Subject(s)
Seawater/microbiology , Bacteria/growth & development , Bacteria/genetics , Bacterial Physiological Phenomena , Bacteria/isolation & purification , Bacteria/classification , Bacterial Adhesion , Cell Movement , Biofilms , Biodiversity , Quorum Sensing , Biofouling , Metagenomics , High-Throughput Nucleotide Sequencing , Mauritius
16.
Braz. j. microbiol ; 47(4): 973-979, Oct.-Dec. 2016. tab, graf
Article in English | LILACS | ID: biblio-828213

ABSTRACT

Abstract Plant growth-promoting rhizobacteria strains from special formulations have been used to optimize eucalyptus cutting production. To undertake quality control for the formulated products, the rhizobacterial strains should be characterized to assess their purity and authentication. In the present study, we characterized nine strains of rhizobacteria, including three Bacillus subtilis (S1, S2 and 3918), two Pseudomonas sp. (MF4 and FL2), P. putida (MF2), P. fulva (Ca), Frateuria aurantia (R1), and Stenotrophomonas maltophilia (CIIb). The strains were differentiated by colony morphology after 24 h of incubation in three different solid state culture media (glucose-nutritive agar, 523 medium and yeast extract-mannitol agar), sensitivity to a panel of 28 antibiotics (expressed according to the formation of inhibition halos of bacterial growth in the presence of antibiotics), and PCR-RFLP profiles of the 16S rDNA gene produced using nine restriction enzymes. It was possible to differentiate all nine strains of rhizobacteria using their morphological characteristics and sensitivity to antibiotics. The molecular analysis allowed us to separate the strains CIIb, FL2 and R1 from the strains belonging to the genera Bacillus and Pseudomonas. By using these three methods concomitantly, we were able to determine strain purity and perform the authentication.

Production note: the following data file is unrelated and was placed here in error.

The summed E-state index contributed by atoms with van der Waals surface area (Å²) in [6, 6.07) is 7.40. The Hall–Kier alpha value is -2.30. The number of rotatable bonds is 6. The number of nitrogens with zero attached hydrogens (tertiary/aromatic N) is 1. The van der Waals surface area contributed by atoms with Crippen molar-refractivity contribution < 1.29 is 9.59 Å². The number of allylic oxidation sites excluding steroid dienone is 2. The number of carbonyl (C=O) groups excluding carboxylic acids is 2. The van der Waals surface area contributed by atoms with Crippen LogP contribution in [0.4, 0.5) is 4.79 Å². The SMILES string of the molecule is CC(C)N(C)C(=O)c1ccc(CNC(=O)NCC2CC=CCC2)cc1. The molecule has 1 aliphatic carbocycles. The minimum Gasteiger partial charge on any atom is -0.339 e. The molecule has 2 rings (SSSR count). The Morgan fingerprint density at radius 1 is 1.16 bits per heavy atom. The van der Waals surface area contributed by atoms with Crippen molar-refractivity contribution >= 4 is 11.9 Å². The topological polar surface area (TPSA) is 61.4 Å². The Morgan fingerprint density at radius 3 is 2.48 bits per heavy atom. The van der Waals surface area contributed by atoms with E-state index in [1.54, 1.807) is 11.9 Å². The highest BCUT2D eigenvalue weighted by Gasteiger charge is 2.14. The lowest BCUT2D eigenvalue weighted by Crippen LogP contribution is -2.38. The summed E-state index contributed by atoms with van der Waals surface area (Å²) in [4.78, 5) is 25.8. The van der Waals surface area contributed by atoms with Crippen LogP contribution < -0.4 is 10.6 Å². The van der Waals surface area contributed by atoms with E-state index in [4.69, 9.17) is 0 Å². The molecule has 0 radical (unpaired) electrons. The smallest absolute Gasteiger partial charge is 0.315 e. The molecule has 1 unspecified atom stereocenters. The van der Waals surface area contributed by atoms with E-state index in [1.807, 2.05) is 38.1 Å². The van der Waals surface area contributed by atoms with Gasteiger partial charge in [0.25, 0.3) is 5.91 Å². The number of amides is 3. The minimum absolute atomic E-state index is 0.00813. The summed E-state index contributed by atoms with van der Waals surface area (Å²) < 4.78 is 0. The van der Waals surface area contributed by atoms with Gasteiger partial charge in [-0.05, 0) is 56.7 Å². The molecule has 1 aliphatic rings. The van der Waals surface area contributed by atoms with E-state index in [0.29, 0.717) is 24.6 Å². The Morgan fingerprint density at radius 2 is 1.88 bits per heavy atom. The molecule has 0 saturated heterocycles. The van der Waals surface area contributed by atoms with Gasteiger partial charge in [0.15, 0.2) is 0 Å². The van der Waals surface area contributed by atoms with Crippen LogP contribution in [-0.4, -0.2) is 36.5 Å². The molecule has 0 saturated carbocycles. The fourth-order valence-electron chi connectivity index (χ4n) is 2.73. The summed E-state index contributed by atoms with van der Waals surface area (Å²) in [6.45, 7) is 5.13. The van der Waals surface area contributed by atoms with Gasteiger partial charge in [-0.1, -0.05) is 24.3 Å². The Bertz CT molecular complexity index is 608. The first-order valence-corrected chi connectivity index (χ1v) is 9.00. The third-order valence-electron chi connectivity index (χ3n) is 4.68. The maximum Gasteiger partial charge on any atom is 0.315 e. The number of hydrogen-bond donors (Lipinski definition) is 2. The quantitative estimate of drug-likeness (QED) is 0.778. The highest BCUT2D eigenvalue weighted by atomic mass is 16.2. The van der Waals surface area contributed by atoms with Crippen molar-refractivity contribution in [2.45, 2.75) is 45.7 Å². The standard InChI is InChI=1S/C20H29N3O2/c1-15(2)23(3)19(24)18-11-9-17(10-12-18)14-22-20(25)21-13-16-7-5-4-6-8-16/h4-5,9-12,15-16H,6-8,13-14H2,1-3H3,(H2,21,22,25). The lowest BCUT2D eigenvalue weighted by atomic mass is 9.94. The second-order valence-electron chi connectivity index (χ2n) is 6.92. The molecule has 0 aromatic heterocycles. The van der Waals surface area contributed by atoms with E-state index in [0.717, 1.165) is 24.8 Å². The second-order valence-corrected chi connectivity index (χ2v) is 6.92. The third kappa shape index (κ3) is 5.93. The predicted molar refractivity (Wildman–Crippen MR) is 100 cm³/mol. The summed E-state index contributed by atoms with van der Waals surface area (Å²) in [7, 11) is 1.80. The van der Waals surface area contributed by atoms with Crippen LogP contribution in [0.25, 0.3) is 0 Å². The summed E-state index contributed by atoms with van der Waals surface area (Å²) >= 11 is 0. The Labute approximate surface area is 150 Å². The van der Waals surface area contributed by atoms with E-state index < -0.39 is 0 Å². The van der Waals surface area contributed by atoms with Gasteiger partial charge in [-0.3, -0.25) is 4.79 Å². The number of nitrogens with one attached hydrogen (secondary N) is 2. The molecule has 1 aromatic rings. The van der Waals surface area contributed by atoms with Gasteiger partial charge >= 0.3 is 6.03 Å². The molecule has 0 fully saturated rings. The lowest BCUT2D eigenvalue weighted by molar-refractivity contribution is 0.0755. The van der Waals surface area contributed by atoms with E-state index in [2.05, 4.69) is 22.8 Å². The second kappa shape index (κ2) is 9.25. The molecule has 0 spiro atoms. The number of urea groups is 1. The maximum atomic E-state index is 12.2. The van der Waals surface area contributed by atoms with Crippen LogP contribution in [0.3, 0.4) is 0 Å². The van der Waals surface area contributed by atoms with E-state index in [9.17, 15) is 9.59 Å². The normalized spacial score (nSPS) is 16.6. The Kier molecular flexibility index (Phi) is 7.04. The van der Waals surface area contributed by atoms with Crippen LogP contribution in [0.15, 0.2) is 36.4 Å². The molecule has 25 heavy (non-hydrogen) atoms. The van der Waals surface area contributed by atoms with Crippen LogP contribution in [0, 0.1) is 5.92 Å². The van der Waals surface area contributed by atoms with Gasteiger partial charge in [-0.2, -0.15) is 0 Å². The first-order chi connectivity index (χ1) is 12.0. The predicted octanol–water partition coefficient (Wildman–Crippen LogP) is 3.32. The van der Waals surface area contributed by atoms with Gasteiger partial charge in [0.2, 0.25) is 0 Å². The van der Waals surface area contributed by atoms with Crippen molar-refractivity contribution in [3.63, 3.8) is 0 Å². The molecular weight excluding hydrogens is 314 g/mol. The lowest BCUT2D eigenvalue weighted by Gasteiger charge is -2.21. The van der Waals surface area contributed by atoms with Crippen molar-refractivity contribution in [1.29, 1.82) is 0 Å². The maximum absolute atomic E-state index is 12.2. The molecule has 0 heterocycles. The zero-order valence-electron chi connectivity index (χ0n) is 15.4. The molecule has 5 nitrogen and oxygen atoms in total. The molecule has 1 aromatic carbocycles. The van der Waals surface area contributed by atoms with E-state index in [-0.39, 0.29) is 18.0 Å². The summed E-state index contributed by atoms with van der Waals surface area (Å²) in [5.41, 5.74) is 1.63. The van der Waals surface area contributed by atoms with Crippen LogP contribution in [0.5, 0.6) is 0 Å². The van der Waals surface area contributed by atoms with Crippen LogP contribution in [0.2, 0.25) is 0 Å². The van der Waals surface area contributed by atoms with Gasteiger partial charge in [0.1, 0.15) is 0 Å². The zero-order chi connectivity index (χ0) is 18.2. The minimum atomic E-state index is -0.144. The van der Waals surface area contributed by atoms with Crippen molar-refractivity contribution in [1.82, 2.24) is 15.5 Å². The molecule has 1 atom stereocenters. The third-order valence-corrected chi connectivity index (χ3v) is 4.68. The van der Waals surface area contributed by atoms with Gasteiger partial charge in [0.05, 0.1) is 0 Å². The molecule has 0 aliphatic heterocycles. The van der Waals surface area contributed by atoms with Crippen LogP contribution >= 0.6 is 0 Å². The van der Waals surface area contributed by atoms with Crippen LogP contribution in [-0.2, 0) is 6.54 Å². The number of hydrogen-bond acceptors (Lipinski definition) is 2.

Subject(s)
Bacteria , Eucalyptus/growth & development , Eucalyptus/microbiology , Rhizosphere , Bacteria/classification , Bacteria/growth & development , Bacteria/drug effects , Bacteria/genetics , Polymorphism, Restriction Fragment Length , RNA, Ribosomal, 16S/genetics , Microbial Sensitivity Tests , Anti-Bacterial Agents/pharmacology
17.
Mem. Inst. Oswaldo Cruz ; 111(11): 686-691, Nov. 2016. graf
Article in English | LILACS | ID: biblio-829250

ABSTRACT